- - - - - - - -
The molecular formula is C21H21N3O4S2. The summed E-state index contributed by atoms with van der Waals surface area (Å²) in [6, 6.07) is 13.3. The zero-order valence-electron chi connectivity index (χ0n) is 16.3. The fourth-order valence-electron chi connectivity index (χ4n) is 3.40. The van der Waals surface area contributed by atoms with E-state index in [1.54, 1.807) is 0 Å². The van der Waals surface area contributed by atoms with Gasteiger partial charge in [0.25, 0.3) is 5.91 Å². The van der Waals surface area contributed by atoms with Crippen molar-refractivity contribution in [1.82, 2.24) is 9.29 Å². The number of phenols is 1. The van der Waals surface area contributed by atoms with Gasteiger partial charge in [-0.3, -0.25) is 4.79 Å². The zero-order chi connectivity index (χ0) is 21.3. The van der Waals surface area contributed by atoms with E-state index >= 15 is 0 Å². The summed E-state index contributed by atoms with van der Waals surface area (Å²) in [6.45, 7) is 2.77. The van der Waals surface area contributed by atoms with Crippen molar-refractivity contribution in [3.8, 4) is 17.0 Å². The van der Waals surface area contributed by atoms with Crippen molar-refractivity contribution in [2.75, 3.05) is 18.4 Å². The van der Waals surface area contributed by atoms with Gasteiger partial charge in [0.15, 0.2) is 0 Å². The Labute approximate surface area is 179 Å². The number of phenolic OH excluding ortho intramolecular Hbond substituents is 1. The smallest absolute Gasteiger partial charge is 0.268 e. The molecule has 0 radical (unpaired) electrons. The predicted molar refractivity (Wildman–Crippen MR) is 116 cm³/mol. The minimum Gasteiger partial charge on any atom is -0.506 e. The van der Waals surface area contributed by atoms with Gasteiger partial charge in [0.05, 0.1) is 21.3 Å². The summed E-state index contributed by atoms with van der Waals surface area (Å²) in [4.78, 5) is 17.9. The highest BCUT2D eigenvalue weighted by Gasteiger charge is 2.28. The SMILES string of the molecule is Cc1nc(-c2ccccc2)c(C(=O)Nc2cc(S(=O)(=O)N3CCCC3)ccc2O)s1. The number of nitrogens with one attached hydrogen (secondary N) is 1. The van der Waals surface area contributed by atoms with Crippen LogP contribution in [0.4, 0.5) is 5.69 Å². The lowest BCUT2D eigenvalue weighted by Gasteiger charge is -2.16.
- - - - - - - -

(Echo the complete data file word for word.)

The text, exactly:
The molecular formula is C21H21N3O4S2. The summed E-state index contributed by atoms with van der Waals surface area (Å²) in [6, 6.07) is 13.3. The zero-order valence-electron chi connectivity index (χ0n) is 16.3. The fourth-order valence-electron chi connectivity index (χ4n) is 3.40. The van der Waals surface area contributed by atoms with E-state index in [1.54, 1.807) is 0 Å². The van der Waals surface area contributed by atoms with Gasteiger partial charge in [0.25, 0.3) is 5.91 Å². The van der Waals surface area contributed by atoms with Crippen molar-refractivity contribution in [1.82, 2.24) is 9.29 Å². The number of phenols is 1. The van der Waals surface area contributed by atoms with Gasteiger partial charge in [-0.3, -0.25) is 4.79 Å². The zero-order chi connectivity index (χ0) is 21.3. The van der Waals surface area contributed by atoms with E-state index >= 15 is 0 Å². The summed E-state index contributed by atoms with van der Waals surface area (Å²) in [6.45, 7) is 2.77. The van der Waals surface area contributed by atoms with Crippen molar-refractivity contribution in [3.8, 4) is 17.0 Å². The van der Waals surface area contributed by atoms with Crippen molar-refractivity contribution in [2.75, 3.05) is 18.4 Å². The van der Waals surface area contributed by atoms with Gasteiger partial charge in [0.15, 0.2) is 0 Å². The Labute approximate surface area is 179 Å². The number of phenolic OH excluding ortho intramolecular Hbond substituents is 1. The smallest absolute Gasteiger partial charge is 0.268 e. The molecule has 0 radical (unpaired) electrons. The predicted molar refractivity (Wildman–Crippen MR) is 116 cm³/mol. The minimum Gasteiger partial charge on any atom is -0.506 e. The van der Waals surface area contributed by atoms with Gasteiger partial charge in [0.05, 0.1) is 21.3 Å². The summed E-state index contributed by atoms with van der Waals surface area (Å²) in [4.78, 5) is 17.9. The highest BCUT2D eigenvalue weighted by Gasteiger charge is 2.28. The SMILES string of the molecule is Cc1nc(-c2ccccc2)c(C(=O)Nc2cc(S(=O)(=O)N3CCCC3)ccc2O)s1. The number of nitrogens with one attached hydrogen (secondary N) is 1. The van der Waals surface area contributed by atoms with Crippen LogP contribution in [0.4, 0.5) is 5.69 Å². The lowest BCUT2D eigenvalue weighted by Gasteiger charge is -2.16.